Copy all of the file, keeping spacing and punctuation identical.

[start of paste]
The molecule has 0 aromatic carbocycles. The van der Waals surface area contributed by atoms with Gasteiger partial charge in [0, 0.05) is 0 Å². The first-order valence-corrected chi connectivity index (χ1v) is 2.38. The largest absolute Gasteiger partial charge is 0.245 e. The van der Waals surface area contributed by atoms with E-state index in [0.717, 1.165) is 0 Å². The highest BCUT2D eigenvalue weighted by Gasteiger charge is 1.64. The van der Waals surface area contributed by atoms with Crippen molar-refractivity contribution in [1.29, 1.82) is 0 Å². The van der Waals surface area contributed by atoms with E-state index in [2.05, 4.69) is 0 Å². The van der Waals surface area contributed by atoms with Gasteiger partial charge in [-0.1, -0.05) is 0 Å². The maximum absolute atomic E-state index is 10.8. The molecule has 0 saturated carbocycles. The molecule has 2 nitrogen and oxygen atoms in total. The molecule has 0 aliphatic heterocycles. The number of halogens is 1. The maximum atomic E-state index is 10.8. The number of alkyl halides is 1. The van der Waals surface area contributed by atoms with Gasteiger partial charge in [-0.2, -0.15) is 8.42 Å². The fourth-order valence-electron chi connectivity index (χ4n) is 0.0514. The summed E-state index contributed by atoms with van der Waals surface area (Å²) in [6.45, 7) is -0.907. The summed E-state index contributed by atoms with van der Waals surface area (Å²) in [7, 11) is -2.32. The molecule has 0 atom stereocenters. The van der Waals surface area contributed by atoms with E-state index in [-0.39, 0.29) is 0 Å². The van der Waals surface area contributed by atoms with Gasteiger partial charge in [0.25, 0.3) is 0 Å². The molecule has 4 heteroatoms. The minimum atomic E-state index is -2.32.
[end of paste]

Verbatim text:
The molecule has 0 aromatic carbocycles. The van der Waals surface area contributed by atoms with Gasteiger partial charge in [0, 0.05) is 0 Å². The first-order valence-corrected chi connectivity index (χ1v) is 2.38. The largest absolute Gasteiger partial charge is 0.245 e. The van der Waals surface area contributed by atoms with E-state index in [0.717, 1.165) is 0 Å². The highest BCUT2D eigenvalue weighted by Gasteiger charge is 1.64. The van der Waals surface area contributed by atoms with Crippen molar-refractivity contribution in [1.29, 1.82) is 0 Å². The van der Waals surface area contributed by atoms with E-state index in [2.05, 4.69) is 0 Å². The van der Waals surface area contributed by atoms with Gasteiger partial charge in [-0.1, -0.05) is 0 Å². The maximum absolute atomic E-state index is 10.8. The molecule has 0 saturated carbocycles. The molecule has 2 nitrogen and oxygen atoms in total. The molecule has 0 aliphatic heterocycles. The number of halogens is 1. The maximum atomic E-state index is 10.8. The number of alkyl halides is 1. The van der Waals surface area contributed by atoms with Gasteiger partial charge in [-0.2, -0.15) is 8.42 Å². The fourth-order valence-electron chi connectivity index (χ4n) is 0.0514. The summed E-state index contributed by atoms with van der Waals surface area (Å²) in [6.45, 7) is -0.907. The summed E-state index contributed by atoms with van der Waals surface area (Å²) in [7, 11) is -2.32. The molecule has 0 atom stereocenters. The van der Waals surface area contributed by atoms with E-state index in [-0.39, 0.29) is 0 Å². The van der Waals surface area contributed by atoms with Gasteiger partial charge in [0.25, 0.3) is 0 Å². The molecule has 4 heteroatoms. The minimum atomic E-state index is -2.32.